If I thought someone was following me and probably going to try and kill me, I'd ride to the police station not for a day out at the beach. Her actions don't mesh with the level of tension.

  5. I liked the tone. It creates the kind of mood you'd expect in a thriller, like something foreboding is about to happen.

    There were a few small things that stood out. 'Of the northern Minnesota lake.' - That's for the reader. Nobody would say that. Name the lake and get in that's it's Minnesota some other way.

    The fourth parg reads like the little kids are giggling and screaming at her, and that people are leaving because of her sudden appearance, but I think you're trying to show kids just running around and having fun, and people leaving because they want to? Perhaps make that clearer.

    And if she doesn't want to be noticed, why show up in jeans and a hoodie? That's certain to draw attention to her. Whoever's stalking her would notice her right away.

    And I personally would have liked a hint as to who was stalking her and why. Telling us gives us a reason to empathize with her, and I'm reading on because I have an interest in your story, rather than reading on to find out what your story is about.

  6. The opening line is good and caught my attention, as did the line about him not being there to make sure she's being a good girl.

    I'm not clear yet as to whom "he" is. I'm getting a vibe of either stalker, jealous controlling boyfriend, or something worse like a person she knows who's molesting her or has some power over her. So I’d read on because of that.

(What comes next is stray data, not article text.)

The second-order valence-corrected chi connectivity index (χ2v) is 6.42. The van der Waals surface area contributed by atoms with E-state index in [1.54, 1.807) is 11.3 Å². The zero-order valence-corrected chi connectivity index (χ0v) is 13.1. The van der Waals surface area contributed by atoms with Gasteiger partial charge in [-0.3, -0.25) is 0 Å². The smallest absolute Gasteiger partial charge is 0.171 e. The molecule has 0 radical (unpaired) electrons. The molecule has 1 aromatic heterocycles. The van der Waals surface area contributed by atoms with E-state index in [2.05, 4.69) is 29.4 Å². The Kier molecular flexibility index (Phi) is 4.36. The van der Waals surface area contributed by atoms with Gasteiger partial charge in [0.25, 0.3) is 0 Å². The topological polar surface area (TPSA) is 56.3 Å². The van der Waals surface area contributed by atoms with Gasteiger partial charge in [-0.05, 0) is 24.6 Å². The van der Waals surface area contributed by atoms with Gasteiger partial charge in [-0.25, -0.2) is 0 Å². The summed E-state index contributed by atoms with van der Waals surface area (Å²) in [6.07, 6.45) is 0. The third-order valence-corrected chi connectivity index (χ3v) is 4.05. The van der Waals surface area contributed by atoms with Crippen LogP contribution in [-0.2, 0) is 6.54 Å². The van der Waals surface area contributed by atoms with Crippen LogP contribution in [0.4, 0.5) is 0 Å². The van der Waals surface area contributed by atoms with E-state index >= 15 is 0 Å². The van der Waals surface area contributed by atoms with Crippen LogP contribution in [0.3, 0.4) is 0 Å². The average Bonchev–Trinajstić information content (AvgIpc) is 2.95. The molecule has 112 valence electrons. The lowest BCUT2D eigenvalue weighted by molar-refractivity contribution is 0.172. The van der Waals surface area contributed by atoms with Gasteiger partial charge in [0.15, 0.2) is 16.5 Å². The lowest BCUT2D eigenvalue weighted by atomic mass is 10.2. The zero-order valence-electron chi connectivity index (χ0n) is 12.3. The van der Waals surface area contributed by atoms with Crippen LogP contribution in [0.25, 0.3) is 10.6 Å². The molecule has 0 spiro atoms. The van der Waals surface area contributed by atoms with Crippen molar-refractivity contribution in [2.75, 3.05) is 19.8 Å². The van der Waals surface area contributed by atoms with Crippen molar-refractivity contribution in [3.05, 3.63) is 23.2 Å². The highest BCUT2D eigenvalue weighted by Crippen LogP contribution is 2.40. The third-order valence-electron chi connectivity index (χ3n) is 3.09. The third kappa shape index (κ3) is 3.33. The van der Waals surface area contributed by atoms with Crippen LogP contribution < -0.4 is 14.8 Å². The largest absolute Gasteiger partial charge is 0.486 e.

These are the things that tripped me up:

    Repetition of bike. You may want a variation on bike, such as: I pedal across, to avoid using bike three times. Not a big concern of mine.

    northern Minnesota lake--People from the area wouldn't refer to it like that but by the name or the nickname. It's strong to name it.

    Had to gone home first to change--I think that is "go."
    Also I'm not sure if she's dressed in a hoodie because she doesn't want the stalker to see her body, or because she has an eating disorder and extra body conscious anyway.

    This doesn’t seem very heavy on the thriller side yet for me, though any of the creepy guy scenarios that came to mind is a scary situation. Maybe pump up the anxiety a bit in this section.

  7. Not hooked.

    Some really good descriptions.
    Nice job with her tension and voice.

    But craft has some hickups. The echo of bike three times.